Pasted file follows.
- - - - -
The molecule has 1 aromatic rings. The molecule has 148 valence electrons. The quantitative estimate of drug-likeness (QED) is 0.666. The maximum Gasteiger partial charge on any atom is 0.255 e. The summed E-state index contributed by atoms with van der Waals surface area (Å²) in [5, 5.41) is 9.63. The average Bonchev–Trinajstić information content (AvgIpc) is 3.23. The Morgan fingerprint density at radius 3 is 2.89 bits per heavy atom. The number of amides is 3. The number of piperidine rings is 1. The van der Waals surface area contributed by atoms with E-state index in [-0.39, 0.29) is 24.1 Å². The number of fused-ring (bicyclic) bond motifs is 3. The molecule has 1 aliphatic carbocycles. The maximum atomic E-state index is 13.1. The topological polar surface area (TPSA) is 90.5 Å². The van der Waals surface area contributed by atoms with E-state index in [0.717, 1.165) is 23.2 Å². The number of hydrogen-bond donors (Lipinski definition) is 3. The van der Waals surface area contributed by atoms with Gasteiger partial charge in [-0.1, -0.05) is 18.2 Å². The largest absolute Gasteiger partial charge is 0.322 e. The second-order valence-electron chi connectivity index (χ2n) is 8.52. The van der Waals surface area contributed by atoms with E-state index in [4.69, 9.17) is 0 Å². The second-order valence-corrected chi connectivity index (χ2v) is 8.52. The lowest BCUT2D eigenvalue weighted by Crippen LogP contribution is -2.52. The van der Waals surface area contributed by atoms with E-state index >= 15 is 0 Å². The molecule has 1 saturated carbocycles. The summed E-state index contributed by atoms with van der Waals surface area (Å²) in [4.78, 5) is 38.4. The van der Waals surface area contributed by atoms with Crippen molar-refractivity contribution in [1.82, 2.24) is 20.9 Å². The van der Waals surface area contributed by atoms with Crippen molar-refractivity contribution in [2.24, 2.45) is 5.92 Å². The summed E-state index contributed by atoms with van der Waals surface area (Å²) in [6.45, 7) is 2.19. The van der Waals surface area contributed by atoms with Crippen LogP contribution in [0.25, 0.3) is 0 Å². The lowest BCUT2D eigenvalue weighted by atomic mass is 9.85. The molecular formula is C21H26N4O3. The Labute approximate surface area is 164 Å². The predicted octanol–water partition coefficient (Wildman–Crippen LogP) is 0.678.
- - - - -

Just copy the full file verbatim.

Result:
The molecule has 1 aromatic rings. The molecule has 148 valence electrons. The quantitative estimate of drug-likeness (QED) is 0.666. The maximum Gasteiger partial charge on any atom is 0.255 e. The summed E-state index contributed by atoms with van der Waals surface area (Å²) in [5, 5.41) is 9.63. The average Bonchev–Trinajstić information content (AvgIpc) is 3.23. The Morgan fingerprint density at radius 3 is 2.89 bits per heavy atom. The number of amides is 3. The number of piperidine rings is 1. The van der Waals surface area contributed by atoms with E-state index in [-0.39, 0.29) is 24.1 Å². The number of fused-ring (bicyclic) bond motifs is 3. The molecule has 1 aliphatic carbocycles. The maximum atomic E-state index is 13.1. The topological polar surface area (TPSA) is 90.5 Å². The van der Waals surface area contributed by atoms with E-state index in [0.717, 1.165) is 23.2 Å². The number of hydrogen-bond donors (Lipinski definition) is 3. The van der Waals surface area contributed by atoms with Gasteiger partial charge in [-0.1, -0.05) is 18.2 Å². The largest absolute Gasteiger partial charge is 0.322 e. The second-order valence-electron chi connectivity index (χ2n) is 8.52. The van der Waals surface area contributed by atoms with E-state index in [4.69, 9.17) is 0 Å². The second-order valence-corrected chi connectivity index (χ2v) is 8.52. The lowest BCUT2D eigenvalue weighted by Crippen LogP contribution is -2.52. The van der Waals surface area contributed by atoms with E-state index >= 15 is 0 Å². The molecule has 1 saturated carbocycles. The summed E-state index contributed by atoms with van der Waals surface area (Å²) in [4.78, 5) is 38.4. The van der Waals surface area contributed by atoms with Crippen molar-refractivity contribution in [1.82, 2.24) is 20.9 Å². The van der Waals surface area contributed by atoms with Crippen molar-refractivity contribution in [2.24, 2.45) is 5.92 Å². The summed E-state index contributed by atoms with van der Waals surface area (Å²) in [6.45, 7) is 2.19. The van der Waals surface area contributed by atoms with Crippen LogP contribution in [0.25, 0.3) is 0 Å². The lowest BCUT2D eigenvalue weighted by atomic mass is 9.85. The molecular formula is C21H26N4O3. The Labute approximate surface area is 164 Å². The predicted octanol–water partition coefficient (Wildman–Crippen LogP) is 0.678.